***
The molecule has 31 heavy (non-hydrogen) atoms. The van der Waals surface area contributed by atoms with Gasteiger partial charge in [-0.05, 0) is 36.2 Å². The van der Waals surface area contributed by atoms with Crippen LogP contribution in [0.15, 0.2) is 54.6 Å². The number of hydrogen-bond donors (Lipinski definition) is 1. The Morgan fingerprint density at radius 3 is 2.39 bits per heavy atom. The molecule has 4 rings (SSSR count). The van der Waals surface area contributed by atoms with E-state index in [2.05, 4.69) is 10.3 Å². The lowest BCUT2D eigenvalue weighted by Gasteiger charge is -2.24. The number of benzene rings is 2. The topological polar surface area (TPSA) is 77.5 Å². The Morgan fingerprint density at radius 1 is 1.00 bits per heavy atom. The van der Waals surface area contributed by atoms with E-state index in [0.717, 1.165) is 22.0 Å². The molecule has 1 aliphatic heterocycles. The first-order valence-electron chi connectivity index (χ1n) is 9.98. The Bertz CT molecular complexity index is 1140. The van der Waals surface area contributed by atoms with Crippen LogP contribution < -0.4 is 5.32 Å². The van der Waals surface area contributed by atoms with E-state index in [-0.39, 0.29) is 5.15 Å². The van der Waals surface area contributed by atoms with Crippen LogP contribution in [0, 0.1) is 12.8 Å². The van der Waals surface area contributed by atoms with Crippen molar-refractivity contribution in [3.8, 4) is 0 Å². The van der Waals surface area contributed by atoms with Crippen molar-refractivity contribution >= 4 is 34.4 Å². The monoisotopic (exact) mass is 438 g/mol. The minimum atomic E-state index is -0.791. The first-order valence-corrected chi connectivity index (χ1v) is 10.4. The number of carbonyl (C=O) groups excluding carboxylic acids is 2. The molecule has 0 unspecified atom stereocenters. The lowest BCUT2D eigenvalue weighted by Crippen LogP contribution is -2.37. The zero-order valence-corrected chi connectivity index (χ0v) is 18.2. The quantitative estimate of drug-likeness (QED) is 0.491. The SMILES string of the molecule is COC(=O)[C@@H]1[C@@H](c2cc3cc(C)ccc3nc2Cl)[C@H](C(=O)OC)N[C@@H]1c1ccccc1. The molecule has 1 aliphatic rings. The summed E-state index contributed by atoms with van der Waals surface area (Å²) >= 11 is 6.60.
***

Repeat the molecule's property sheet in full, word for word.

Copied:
The molecule has 31 heavy (non-hydrogen) atoms. The van der Waals surface area contributed by atoms with Gasteiger partial charge in [-0.05, 0) is 36.2 Å². The van der Waals surface area contributed by atoms with Crippen LogP contribution in [0.15, 0.2) is 54.6 Å². The number of hydrogen-bond donors (Lipinski definition) is 1. The Morgan fingerprint density at radius 3 is 2.39 bits per heavy atom. The molecule has 4 rings (SSSR count). The van der Waals surface area contributed by atoms with E-state index in [2.05, 4.69) is 10.3 Å². The lowest BCUT2D eigenvalue weighted by Gasteiger charge is -2.24. The number of benzene rings is 2. The topological polar surface area (TPSA) is 77.5 Å². The Morgan fingerprint density at radius 1 is 1.00 bits per heavy atom. The van der Waals surface area contributed by atoms with E-state index in [0.717, 1.165) is 22.0 Å². The molecule has 1 aliphatic heterocycles. The first-order valence-electron chi connectivity index (χ1n) is 9.98. The Bertz CT molecular complexity index is 1140. The van der Waals surface area contributed by atoms with Crippen LogP contribution < -0.4 is 5.32 Å². The van der Waals surface area contributed by atoms with E-state index in [-0.39, 0.29) is 5.15 Å². The van der Waals surface area contributed by atoms with Crippen LogP contribution in [0, 0.1) is 12.8 Å². The van der Waals surface area contributed by atoms with Crippen molar-refractivity contribution in [3.8, 4) is 0 Å². The van der Waals surface area contributed by atoms with Crippen molar-refractivity contribution >= 4 is 34.4 Å². The monoisotopic (exact) mass is 438 g/mol. The minimum atomic E-state index is -0.791. The first-order valence-corrected chi connectivity index (χ1v) is 10.4. The number of carbonyl (C=O) groups excluding carboxylic acids is 2. The molecule has 0 unspecified atom stereocenters. The lowest BCUT2D eigenvalue weighted by Crippen LogP contribution is -2.37. The zero-order valence-corrected chi connectivity index (χ0v) is 18.2. The quantitative estimate of drug-likeness (QED) is 0.491. The SMILES string of the molecule is COC(=O)[C@@H]1[C@@H](c2cc3cc(C)ccc3nc2Cl)[C@H](C(=O)OC)N[C@@H]1c1ccccc1. The molecule has 1 aliphatic rings. The summed E-state index contributed by atoms with van der Waals surface area (Å²) >= 11 is 6.60.